It is a commonly believed notion that an aspirin a day can keep the heart doctor away. And while it is true that aspirin has blood thinning properties that help prevent blood clots, fight inflammation, and even relieve symptoms of fever and flu. However, aspirin is also responsible for driving an increasing number of patients to the emergency room because of gastrointestinal bleeding, stomach ulcers, indigestion, heartburn, and nausea.
Given the fact that a healthy gut is key to long-term health, it’s best to consider these 4 completely natural alternatives that will do the job just fine, sans the unpleasant side effects.
When it comes to heart health, look no further than this humble herb. Garlic has been shown to benefit the health of damaged arteries. Researchers found that aged garlic extract can inhibit the progression of coronary artery calcification by stabilizing vulnerable plaque build-up along the artery walls.1
Not only that, garlic has also proven to be an effective cure for high blood pressure when taken as a concentrated supplement. A meta-analysis conducted in 2008 conducted 11 randomized controlled trials. In these trials, similar groups of participants were given either a placebo or a garlic supplement. Upon comparing the results, it was found that on the whole, consuming garlic every day reduced blood pressure, and the results were the most significant in adults who suffered from high blood pressure at the beginning of the trials.2
Furthermore, garlic contains allicin, a compound that has strong antioxidant and antimicrobial effects. By increasing your blood’s oxygen-carrying power, allicin not only improves circulation
For centuries, Chinese folk medicine has recognized turmeric for its ability to treat heart disease. Turmeric contains curcumin a compound that lends the root its vibrant yellow color.3 It is this compound that is responsible for lending turmeric its potent anti-inflammatory, antioxidant, antiseptic, and anti-cancerous properties.4 Thus, it can help your body fight inflammation and oxidative damage – two main factors that contribute to developing heart disease and strokes.
Curcumin is also
Clove is another spice that has earned itself the much-deserved title of “superfood” thanks to its protective properties on our
According to research, even small amounts of cloves can cause a drop in blood glucose and triglyceride levels in addition to inhibiting lipid peroxidation, a cause of heart disease.
Additionally, cloves have also been shown to be a potent platelet inhibitor, thus helping to stave off blood clots, which makes a great substitute for aspirin. In fact eugenol, a well-known component of cloves has been found to be more effective than aspirin in preventing platelet aggregation.8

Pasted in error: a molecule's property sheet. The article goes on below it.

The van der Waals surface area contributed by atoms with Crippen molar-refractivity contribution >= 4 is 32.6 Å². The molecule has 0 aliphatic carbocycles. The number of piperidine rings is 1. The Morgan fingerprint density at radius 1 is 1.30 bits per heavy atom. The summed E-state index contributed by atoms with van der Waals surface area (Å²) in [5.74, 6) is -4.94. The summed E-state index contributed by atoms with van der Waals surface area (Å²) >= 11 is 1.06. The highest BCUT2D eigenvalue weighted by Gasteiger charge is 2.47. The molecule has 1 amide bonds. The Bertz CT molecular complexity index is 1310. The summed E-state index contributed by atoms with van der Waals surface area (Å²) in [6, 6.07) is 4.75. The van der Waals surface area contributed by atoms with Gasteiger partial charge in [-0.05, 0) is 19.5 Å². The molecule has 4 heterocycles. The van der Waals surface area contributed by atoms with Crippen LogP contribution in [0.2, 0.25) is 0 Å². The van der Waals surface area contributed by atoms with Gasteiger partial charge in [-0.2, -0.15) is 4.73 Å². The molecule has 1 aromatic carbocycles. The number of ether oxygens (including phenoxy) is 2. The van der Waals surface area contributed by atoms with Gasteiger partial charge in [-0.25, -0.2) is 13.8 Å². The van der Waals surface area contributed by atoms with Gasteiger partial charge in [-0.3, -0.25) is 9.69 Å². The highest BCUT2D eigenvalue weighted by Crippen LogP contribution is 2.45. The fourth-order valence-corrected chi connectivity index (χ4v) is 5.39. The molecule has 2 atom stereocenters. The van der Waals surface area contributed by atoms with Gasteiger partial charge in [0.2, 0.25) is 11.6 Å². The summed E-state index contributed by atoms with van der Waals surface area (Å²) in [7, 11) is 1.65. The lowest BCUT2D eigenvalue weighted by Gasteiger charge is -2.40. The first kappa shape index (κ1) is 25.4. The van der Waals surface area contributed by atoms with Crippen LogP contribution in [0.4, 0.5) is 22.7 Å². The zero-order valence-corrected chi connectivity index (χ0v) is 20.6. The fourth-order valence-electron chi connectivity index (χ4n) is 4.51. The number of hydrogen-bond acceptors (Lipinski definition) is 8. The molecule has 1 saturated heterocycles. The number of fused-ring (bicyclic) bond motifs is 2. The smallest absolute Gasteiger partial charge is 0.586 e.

4. Mustard Oil
This pungent-smelling oil can work miracles on the overall health of your heart. Mustard oil is mainly made of monounsaturated and polyunsaturated fats, that ensure keeping your heart fit and strong. Studies have found that mustard oil can not only significantly decrease the triglyceride levels in the blood but can also reduce the occurrence of bad cholesterol – two important factors for maintaining a strong heart and bringing down one’s risks of strokes and disease.9
Plus, mustard oil also contains omega-3 and omega-6 fatty acids in the ideal ratio of 1:2, another huge benefit for the heart since it further helps to balance out cholesterol levels.10
|↑1||Matsumoto, Suguru, Rine Nakanishi, Dong Li,
|↑2||Ried, Karin, Oliver R. Frank, Nigel P. Stocks, Peter Fakler, and Thomas Sullivan. “Effect of garlic on blood pressure: a systematic review and meta-analysis.” BMC cardiovascular disorders 8, no. 1 (2008): 13.|
|↑3, ↑4||Gupta, Subash C., Sridevi Patchva, and Bharat B. Aggarwal. “Therapeutic roles of curcumin: lessons learned from clinical trials.” The AAPS journal 15, no. 1 (2013): 195-218.|
|↑5||Kang, Qiaohua, and Anping Chen. “Curcumin suppresses expression of low‐density lipoprotein (LDL) receptor, leading to the inhibition of LDL‐induced activation of hepatic stellate cells.” British journal of pharmacology 157, no. 8 (2009): 1354-1367.|
|↑6||Soni, K. B., and R. Kuttan. “Effect of oral curcumin administration on serum peroxides and cholesterol levels in human volunteers.” Indian journal of physiology and pharmacology 36 (1992): 273-273.|
|↑7||Cortés-Rojas, Diego Francisco, Claudia Regina Fernandes de Souza, and Wanderley Pereira Oliveira. “Clove (Syzygium aromaticum): a precious spice.” Asian Pacific journal of tropical biomedicine 4, no. 2 (2014): 90-96.|
|↑8||Srivastava, K. C. “Antiplatelet principles from a food spice clove (Syzgium aromaticum L).” Prostaglandins, leukotrienes and essential fatty acids 48, no. 5 (1993): 363-372.|
|↑9||Dasgupta, Sayantani, and Dipak Kumar Bhattacharyya. “Dietary effect of γ-linolenic acid on the lipid profile of rat fed erucic acid rich oil.” Journal of oleo science 56, no. 11 (2007): 569-577.|
|↑10||Chugh, Bhawna, and Kamal Dhawan. “Storage studies on mustard oil blends.” Journal of food science and technology 51, no. 4 (2014): 762-767.|